Award Winning Book: To Be A Queen by Annie Whitehead
Cover Crush by Lisl Zlitni
Occasionally I marvel at the phrase warning readers not to judge a book by its cover because despite the truth of this caveat, the reality is that a cover image speaks to readers—or doesn’t, as the case may be—nearly as much as the story inside does. It gives one a “visual” into the world of the pages within, and a really great jacket design matches some element or aspect of the narrative: perhaps it depicts a crucial scene or the novel’s background is discernable within its layout.
When first I took in the cover for Annie Whitehead’s To Be A Queen, I saw its strength went one step further by including the title in its mood, in a skillfully subtle manner. Now this is no image simply to match a “thing” in the title, for it doesn’t contain a random noun, but rather a mood in itself.
My initial thoughts upon seeing the cover drawing were of longing and perhaps loss. Placing myself in the scene would put me near the tree; it occupies the foreground and I could reach out and touch it. Farther away lie the ruins of what once was another world, and so the loss shows itself: the structure has crumbled and the world it once occupied has slipped away from us through time.
I felt these sentiments when I spoke the title aloud, and to me they seemed to carry the weight of a melancholy, perhaps a wistfulness in memory of letting go. After reading the book I mused on how well the cover did its job, for indeed the novel’s titular character had long contemplated what it means to be a queen, while knowing from childhood she would never be one. The circumstances of this knowledge are mixed: in Æthelflæd’s native Wessex, women are by law not entitled to be called queen; in her adopted land of Mercia the office has fled with her auntie, who once occupied it. No matter the courage she displays, the fights she will endure, how many enemies she chases from her people, to be a queen is not in her cards, and she has known it all along, as long as the Vikings have chased her away from security, comfort, digging in of roots—and that has been her entire life.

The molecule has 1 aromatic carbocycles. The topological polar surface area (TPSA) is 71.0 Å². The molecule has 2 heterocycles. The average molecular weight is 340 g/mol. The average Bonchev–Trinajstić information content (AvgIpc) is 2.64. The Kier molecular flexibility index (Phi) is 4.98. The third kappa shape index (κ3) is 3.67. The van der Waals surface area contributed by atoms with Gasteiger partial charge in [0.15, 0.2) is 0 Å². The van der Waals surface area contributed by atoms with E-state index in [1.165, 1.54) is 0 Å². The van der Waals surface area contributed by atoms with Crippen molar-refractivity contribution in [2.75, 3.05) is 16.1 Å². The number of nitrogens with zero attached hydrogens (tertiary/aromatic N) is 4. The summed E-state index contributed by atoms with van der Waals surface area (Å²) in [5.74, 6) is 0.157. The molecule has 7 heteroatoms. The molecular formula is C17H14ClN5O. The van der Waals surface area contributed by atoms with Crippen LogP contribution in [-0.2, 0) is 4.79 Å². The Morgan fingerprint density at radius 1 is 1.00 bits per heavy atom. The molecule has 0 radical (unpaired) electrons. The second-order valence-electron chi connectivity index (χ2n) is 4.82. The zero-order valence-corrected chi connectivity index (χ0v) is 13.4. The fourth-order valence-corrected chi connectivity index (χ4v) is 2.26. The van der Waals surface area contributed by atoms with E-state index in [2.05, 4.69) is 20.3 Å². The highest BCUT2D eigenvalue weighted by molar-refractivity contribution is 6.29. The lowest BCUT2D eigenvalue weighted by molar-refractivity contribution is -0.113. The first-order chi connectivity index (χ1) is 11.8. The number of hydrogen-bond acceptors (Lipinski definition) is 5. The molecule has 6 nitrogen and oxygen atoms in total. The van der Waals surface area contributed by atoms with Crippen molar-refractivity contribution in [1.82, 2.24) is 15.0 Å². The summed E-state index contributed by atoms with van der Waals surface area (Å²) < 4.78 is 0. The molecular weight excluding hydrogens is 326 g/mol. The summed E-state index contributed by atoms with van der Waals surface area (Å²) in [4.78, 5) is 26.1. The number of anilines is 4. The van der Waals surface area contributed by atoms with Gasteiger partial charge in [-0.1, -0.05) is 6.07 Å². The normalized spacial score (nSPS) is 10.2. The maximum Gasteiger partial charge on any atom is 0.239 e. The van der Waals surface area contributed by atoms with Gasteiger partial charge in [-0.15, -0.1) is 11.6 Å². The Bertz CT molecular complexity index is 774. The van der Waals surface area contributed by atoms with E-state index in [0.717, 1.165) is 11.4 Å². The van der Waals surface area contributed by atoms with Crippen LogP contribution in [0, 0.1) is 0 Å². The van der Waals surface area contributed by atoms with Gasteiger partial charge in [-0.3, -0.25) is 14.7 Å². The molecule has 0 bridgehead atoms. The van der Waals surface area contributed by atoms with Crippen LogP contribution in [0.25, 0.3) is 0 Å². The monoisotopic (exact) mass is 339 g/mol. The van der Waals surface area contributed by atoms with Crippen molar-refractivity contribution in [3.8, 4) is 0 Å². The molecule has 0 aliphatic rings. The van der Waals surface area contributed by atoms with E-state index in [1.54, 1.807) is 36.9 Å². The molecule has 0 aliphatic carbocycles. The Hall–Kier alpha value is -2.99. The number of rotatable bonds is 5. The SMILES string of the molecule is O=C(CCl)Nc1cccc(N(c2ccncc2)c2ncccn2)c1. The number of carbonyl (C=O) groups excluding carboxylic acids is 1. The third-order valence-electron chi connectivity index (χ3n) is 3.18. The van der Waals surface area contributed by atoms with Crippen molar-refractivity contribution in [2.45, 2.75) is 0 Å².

A haunting statement uttered by her auntie early in the story later reveals itself to Æthelflæd as she contemplates the loss suffered by that queen, who knew it even then to be so: “What can I tell a five-year-old who will grow up to forget that I ever lived?”
Perhaps it would be a comfort to Æthelflæd, as she contemplates her own loss from the world in the fate of being forgotten, that even the grief of loss requires a memory. She may be in that unreachable part of the landscape we stepped into in order to examine our cover image, though, bittersweet as it is, she exists now only in memory.
The tree we are so near to, reminiscent of the genus pink weeping willow, also lends to the cover’s mood, with its drooping demeanor and symbolism of death. However, it also lends strength for, even in its solitary nature, as weeping trees tend to be, its frame stands tall over time, overlooking the world we cannot quite reach, perhaps carrying memories of its own of a world it once observed.
Be sure to check out indieBRAG’s interview with Lisl here
Cover Crush is a weekly series that originated with Erin at Flashlight Commentary.
Other great book bloggers who cover crush
Heather @ The Maiden’s Court
Magdalena @ A Bookaholic Swede
Holly @ 2 Kids and Tired Books
Colleen @ A Literary Vacation -Coming soon